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Taking Off My Teal Colored Glasses

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I have to admit that I'm really excited about the Marlins' post-season prospects after they took two of three games for the Padres. Yes, the Marlins are in 4th place, but they're only one game out of the Wild Card. With forty-two games left in the season, the Marlins find themselves in better position today to make another World Series run than they were at this point in 2003.

But while the series win against the NL West-leading Padres was nice, as have the six wins in the past nine games, are things really all that great in Marlin-land? As excited as I am about the club's prospects, looking at things more objectively, this current "run" feels more like the mirage we thought we saw with the Fish back in April (you remember - lots of great pitching, not much hitting).

(Big caveat: I think there's a thought here, but it's admittedly under-developed. I haven't had the time yet to pull of the stats necessary to really make my point here. Maybe I'll be able to over the weekend.)

How have the Marlins been winning lately? It's the same formula that it's been all year: great pitching overcoming a lack of offense.

Over the past 7-days, Marlins' hitters have put up a paltry line of .228/.306/.342. That totals up to an anemic OPS of .648, or below the mark that Mike Lowell has put up in his slump-filled season. Fortunately for the Fish, that has largely gone un-noticed, as the pitching staff has been better than the hitting has been bad.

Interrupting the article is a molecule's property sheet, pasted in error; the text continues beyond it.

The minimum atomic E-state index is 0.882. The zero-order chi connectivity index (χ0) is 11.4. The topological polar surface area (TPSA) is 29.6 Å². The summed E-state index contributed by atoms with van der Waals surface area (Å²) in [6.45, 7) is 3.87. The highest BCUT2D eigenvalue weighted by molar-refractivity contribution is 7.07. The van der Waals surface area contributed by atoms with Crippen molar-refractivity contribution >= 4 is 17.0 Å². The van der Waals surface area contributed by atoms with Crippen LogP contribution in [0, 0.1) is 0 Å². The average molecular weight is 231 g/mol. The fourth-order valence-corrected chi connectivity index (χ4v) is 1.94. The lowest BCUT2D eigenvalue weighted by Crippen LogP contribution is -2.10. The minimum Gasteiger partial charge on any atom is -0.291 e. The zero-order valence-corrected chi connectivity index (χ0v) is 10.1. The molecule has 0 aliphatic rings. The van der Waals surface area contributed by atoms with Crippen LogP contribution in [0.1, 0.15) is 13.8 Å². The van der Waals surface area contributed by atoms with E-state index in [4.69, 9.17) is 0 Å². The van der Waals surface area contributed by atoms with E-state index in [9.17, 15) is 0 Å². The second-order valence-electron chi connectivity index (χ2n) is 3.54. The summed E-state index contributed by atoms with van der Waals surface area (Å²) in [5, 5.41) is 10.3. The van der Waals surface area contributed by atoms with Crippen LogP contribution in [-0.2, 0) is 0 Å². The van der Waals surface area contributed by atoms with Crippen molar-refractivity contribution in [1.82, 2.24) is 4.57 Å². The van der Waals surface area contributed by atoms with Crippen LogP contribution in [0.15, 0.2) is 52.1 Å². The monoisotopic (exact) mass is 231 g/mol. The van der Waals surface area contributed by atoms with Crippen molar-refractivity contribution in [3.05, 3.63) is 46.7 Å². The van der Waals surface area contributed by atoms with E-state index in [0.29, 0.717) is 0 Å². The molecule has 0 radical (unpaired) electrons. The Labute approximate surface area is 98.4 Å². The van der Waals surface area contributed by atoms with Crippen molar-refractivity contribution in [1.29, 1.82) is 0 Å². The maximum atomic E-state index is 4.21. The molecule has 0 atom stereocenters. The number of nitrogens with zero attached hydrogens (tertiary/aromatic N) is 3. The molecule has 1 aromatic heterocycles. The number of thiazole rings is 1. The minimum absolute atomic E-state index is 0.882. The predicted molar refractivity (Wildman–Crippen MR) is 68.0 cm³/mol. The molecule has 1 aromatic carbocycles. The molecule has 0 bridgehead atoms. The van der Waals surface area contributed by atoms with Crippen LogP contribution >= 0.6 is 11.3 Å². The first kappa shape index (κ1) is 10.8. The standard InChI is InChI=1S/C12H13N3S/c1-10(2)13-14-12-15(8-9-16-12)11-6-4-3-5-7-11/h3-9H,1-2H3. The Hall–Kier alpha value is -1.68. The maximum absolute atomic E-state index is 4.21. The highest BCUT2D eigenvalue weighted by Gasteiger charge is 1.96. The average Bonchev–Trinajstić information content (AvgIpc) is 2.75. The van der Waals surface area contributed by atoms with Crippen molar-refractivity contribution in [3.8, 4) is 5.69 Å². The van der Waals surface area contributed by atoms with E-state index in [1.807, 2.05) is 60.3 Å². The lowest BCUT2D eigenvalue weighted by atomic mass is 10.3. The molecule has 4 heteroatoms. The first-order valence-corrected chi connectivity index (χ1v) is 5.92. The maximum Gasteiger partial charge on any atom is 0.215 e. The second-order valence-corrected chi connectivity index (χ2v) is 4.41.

During the past 7-days, the Marlins (bullpen included) have posted a team ERA of 1.17 (granted, ERA is not necessarily the best metric, but it drives the point home). Here's how some of the big names are doing: Willis - 0.53, Beckett - 0.56, Burnett - 1.29, Jones - 0.00. If you think that the pitching staff can keep up that level of performance over the next month and a half or two months, you're deluding yourself.

The same trend holds for all of August. The Fish are hitting .241/.307/.350 (.657 OPS), but have managed to more than hold their own courtesy of a team 2.59 ERA (including marks of 0.00 from Todd Jones and 0.60 from Dontrelle Willis).

The pitching has simply been fantastic. The bats, on the other hand, have been pretty pathetic.

For awhile we were given signs of hope that Mike Lowell and Juan Pierre would break out of their season long slumps. But in August, that hasn't happened; Lowell's line is .188/.264/.281 and Pierre's is .192/.280/.274. Without those two bats working, there are (at least) two gaping holes in the Marlins' lineup. Come playoff time, deficincies like that cannot be overcome.

Feel free to get your hopes up (I know I'm getting mine up). But be realistic too. This is a nice run that the Marlins have been on. Realistically, the pitching is going to regress towards the mean somewhat (Todd Jones, unfortunately - like everyone else, is not capable of a 0.00 ERA over the long run). Yes, the lineup will get better. But will it be enough? And what gives us reason to believe that Juan Pierre and Mike Lowell are going to turn into the 2003 versions of themselves?